ST. LOUIS (KMOV.com) -- Like many young adults in the early 1950's, Helen Kevrick had a family member who had served in World War II.
Helen's Uncle Buddy was a Coast Guard veteran wounded in action and he was her hero. She wanted to be like Buddy and set out to enlist in the Coast Guard, but they weren't taking women.
That didn't stop Helen or Sarge, as she's known to most family and friends, from serving her country and going where women had not gone before.
After completing Marine boot camp, Sarge was recruited to become a drill instructor and became one of the first two women to attend Marine Drill Instructor school with all men. It prepared her well for her groundbreaking service.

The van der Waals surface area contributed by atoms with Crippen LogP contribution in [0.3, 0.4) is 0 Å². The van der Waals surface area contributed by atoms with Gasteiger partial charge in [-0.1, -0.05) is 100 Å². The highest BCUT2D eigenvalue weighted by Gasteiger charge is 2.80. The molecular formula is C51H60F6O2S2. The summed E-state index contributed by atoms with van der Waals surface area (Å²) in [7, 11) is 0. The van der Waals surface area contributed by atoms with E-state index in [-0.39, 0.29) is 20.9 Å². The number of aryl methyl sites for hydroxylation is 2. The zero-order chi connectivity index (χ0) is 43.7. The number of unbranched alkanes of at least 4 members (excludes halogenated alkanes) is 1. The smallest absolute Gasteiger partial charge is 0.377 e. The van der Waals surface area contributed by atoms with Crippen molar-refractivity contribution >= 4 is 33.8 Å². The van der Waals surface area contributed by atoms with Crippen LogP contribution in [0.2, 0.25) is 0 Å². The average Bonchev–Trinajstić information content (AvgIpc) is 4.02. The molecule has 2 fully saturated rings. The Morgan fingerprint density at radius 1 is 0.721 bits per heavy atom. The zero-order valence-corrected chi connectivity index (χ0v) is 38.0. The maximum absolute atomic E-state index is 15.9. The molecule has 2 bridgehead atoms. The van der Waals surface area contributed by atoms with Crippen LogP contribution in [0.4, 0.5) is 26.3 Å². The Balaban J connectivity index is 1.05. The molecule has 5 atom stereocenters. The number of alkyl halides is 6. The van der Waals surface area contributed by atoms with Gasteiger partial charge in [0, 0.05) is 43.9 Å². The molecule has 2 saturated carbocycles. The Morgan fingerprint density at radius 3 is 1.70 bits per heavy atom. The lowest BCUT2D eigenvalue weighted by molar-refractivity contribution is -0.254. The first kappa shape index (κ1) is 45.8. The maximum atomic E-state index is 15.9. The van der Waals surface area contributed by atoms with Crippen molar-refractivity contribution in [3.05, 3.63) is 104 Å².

Sarge spent the rest of her three years on active duty preparing other woman for life as a Marine. By her own admission, she was a tough but fair drill instructor, but confesses she had no patience for tears.
Sarge has been asked to speak to quite a few groups over the years after speaking to a group of high school students a few years ago, she doubted how much impact she had on them.
Until a letter came in the mail a few days later, it was from a female student who was in the audience that day. The letter said, "Thank you for walking so that our generation could run."